Kerber Stops Serena Williams for 1st Wimbledon Title
by Staff | July 14th, 2018, 11:22 pm

Now only the French Open stands between Angie Kerber and a career Grand Slam.
On Saturday the German stopped Serena Williams from tying the Grand Slam record in only her second Slam back after the birth of her first child, beating the American 6-3, 6-3.

“I was quite nervous before the match,” Kerber said. “But I was trying to told myself, go out there and play your best match, because I know that against Serena I have to play my best tennis, especially in the important moments. At the end I was quite starting to being quite nervous. I knew that I had to take my first chance because you never know with her. She is fighting until the last one.”

It was a replay of the Wimbledon final two years ago when Williams won, but the American was unable to overcome Kerber to win a 24th Grand Slam title which would have tied Margaret Court’s record.

Kerber improved to 3-1 in Slam finals and 2-1 in her last three matches with Williams, all in Slam finals.

“Playing finals against Serena, you know that she is playing her best tennis,” Kerber said. “That’s the matches that she loves. Especially on the center courts. I was trying to not thinking too much that I playing against Serena. I was trying to staying on my side of the court. Staying little bit cool, being not too much emotion.”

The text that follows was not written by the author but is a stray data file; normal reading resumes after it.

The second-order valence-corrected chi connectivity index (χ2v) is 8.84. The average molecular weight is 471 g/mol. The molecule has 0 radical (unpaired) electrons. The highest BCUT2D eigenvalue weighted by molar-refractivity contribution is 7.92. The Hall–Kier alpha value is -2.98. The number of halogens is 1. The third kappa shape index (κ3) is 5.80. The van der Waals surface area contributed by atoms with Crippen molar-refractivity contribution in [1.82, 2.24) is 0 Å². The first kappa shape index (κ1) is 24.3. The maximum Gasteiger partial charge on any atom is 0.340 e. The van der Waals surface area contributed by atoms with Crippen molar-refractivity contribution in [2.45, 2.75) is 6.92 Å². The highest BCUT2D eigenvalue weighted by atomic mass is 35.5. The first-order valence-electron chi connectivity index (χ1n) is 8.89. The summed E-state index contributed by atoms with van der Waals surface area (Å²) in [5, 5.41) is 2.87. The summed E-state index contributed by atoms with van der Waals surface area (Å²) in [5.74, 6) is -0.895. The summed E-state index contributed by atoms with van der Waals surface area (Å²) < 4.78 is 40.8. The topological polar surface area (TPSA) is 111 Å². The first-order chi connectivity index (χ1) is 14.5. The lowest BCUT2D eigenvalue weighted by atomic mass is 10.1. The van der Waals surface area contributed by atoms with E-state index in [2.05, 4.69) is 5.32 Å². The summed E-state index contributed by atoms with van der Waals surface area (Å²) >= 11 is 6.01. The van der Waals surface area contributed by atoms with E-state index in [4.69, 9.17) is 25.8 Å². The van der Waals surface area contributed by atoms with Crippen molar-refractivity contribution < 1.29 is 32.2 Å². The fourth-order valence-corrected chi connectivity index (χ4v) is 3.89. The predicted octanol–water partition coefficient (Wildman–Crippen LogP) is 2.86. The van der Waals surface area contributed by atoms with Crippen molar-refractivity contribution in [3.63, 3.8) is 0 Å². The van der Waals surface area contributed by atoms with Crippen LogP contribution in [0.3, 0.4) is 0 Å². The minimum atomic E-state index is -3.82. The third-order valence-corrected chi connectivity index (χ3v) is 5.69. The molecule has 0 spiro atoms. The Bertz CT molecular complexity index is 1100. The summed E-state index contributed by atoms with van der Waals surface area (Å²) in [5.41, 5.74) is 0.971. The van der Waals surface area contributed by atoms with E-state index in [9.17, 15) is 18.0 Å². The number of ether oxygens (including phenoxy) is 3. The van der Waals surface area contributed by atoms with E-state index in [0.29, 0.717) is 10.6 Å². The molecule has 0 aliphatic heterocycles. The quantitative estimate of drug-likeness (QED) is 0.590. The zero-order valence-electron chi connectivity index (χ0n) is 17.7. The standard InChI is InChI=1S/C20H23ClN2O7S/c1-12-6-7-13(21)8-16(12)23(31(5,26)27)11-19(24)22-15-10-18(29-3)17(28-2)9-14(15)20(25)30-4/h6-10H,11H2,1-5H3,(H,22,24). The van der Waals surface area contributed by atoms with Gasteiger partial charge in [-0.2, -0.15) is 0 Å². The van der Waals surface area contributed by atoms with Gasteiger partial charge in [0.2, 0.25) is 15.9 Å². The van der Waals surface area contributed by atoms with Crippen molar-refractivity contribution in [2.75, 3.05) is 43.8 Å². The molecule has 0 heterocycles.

At 3-3 in the first Kerber broke Williams twice in a row, and in the second set muted the famed power of the American to close out the match.

“It was a great opportunity for me,” the 36-year-old Williams said. “You know, I didn’t know a couple of months ago where I was, where I would be, how I would do, how I would be able to come back. It was such a long way to see light at the end of the road kind of. So I think these two weeks have really showed me that, ‘Okay, I can compete.’ Obviously I can compete for the long run in a Grand Slam. I can, you know, come out and be a contender to win Grand Slams.

I just feel like [Kerber] just did a lot of different shots today. It wasn’t just one shot. It was lots and lots and lots of different shots. I just know going next time, I’ll just be ready for that. I feel like I have a ways to go. This is literally just the beginning, literally just the beginning. It’s good to just continue that path and just continue to keep going for me.”

The German hit 11 winners to just five unforced errors over two sets, compared to Williams who was -1 in winners to unforced errors (23/24).

Kerber will rise to No. 4 on the WTA rankings and No. 2 in the 2018-only point standings. She is 2-0 in 2018 finals, also winning at Sydney. Williams is projected to move into the Top 20 after starting the year in March with no ranking.

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9 Comments for Kerber Stops Serena Williams for 1st Wimbledon Title

Madmax Says:

I’m so happy for Kerber winning her first slam.

Not a great match, but she beat Serena and it was the right result.